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Houseless activist protests sleeping ban, public space restrictions in Santa Cruz

by zh
Houseless activist Lucero Luna shares her experience in Santa Cruz city jail and protests against laws criminalizing poor and houseless people within the city.
Friday, July 22, 2016 – 7:30pm

As she walked the sidewalks of downtown Santa Cruz, houseless activist Lucero Luna explained her clothing.

“I'm dressed in a garbage bag to make a point. They [the tourists] can't tell the difference between the metal trash can and me,” said Lucero. She insisted that people walk by her and other houseless people as though they were otherwise normal pieces of sidewalk infrastructure, like a trash can or bench.

Lucero has been involved in activism in Santa Cruz for some time now. She is a veteran of the weekly event at city hall put on by a group called the Freedom Sleepers, a group of housed and unhoused people who sleep Tuesday nights at the seat of government to protest the city's camping ban law. The law – Municipal Code 6.36.010 – makes it a crime to sleep outdoors between 11pm and 8:30am or to appear to set up a camp at any time of the day. The Freedom Sleepers protest has happened weekly since July 4 of 2015.

Lucero was arrested on Pacific Avenue last Tuesday afternoon, specifically because she violated the downtown's laws against sitting down or lying on the sidewalk. Some houseless activists and advocates accuse the city of discriminatory enforcement around these laws, saying that police and security guards target people who appear to live on the street, but ignore those who appear to be tourists or housed residents of Santa Cruz.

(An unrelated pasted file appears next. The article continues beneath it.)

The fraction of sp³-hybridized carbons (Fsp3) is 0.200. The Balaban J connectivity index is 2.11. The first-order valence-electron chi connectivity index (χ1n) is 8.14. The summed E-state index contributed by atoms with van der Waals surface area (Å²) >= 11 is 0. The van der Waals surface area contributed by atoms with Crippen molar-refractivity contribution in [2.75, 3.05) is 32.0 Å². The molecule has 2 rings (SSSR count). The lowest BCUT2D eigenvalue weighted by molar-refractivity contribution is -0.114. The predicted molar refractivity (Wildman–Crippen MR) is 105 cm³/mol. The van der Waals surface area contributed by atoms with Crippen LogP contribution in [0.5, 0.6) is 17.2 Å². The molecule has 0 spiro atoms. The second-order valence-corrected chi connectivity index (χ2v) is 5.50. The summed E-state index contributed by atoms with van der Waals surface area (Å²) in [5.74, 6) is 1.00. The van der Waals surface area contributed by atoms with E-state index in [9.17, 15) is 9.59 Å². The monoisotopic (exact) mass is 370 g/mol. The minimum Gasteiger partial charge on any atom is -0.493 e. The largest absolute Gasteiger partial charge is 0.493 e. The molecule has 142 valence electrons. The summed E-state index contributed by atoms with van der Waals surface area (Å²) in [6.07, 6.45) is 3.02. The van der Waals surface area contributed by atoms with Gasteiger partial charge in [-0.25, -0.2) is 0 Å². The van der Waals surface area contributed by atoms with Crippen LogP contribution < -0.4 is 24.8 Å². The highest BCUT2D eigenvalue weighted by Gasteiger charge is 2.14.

When SCPD arrived in front of the Forever 21 store on Pacific Avenue to cite her, Lucero outright refused to sign her ticket and demanded that she see a judge. The police promptly arrested her and carted her off to the local jail on Water Street. She described her experiences in the jail.

“I was placed in a solitary cell. There were dried blood and other stains on the walls, and nowhere to sit except the damn toilet or the floor,” she laughed, “so I stayed on the toilet and flushed it every time the guard walked by, make them see I'm using my seating! I don't care.”

“The jail was full,” Lucero said, “people were sleeping on mats on the floor. When they decided to let me go in the evening, I told them I'd be back. They said no. I said yes because I need SOMEWHERE legal to sleep!”

Lucero wore perfume to her protest on Friday night, for her “sisters back in jail.” She explained that, “when I went in Tuesday, I met the women who are there for a long time. Some of them have been there two or even four years. I felt bad because there's no privacy. When I had to use the toilet in a public area, the other people were there eating their dinner. I had held it for so long but I had to go! I said to them I'm sorry, I'm sorry. They said they didn't mind, they were used to it.”

She smiled, “One of the women came to me and smelled me and she said, 'Ohhh, you smell so good!' because they don't get to have any of the things like perfume in there. So I wore perfume for them so if I went back in they'd get to smell it!” She laughed again.

Lucero's protest took place Friday in front of the O'Neill store on Cooper Street. Dressed in a garbage bag and with plastic shopping bags tied around her feet, she began by lying on the metal sculpture across from the store. After a short while there, Lucero moved to the sidewalk in front of the shop and kneeled as if in prayer. She steadily moved closer to the doors, eventually lying down before them and napping with her hat over her eyes.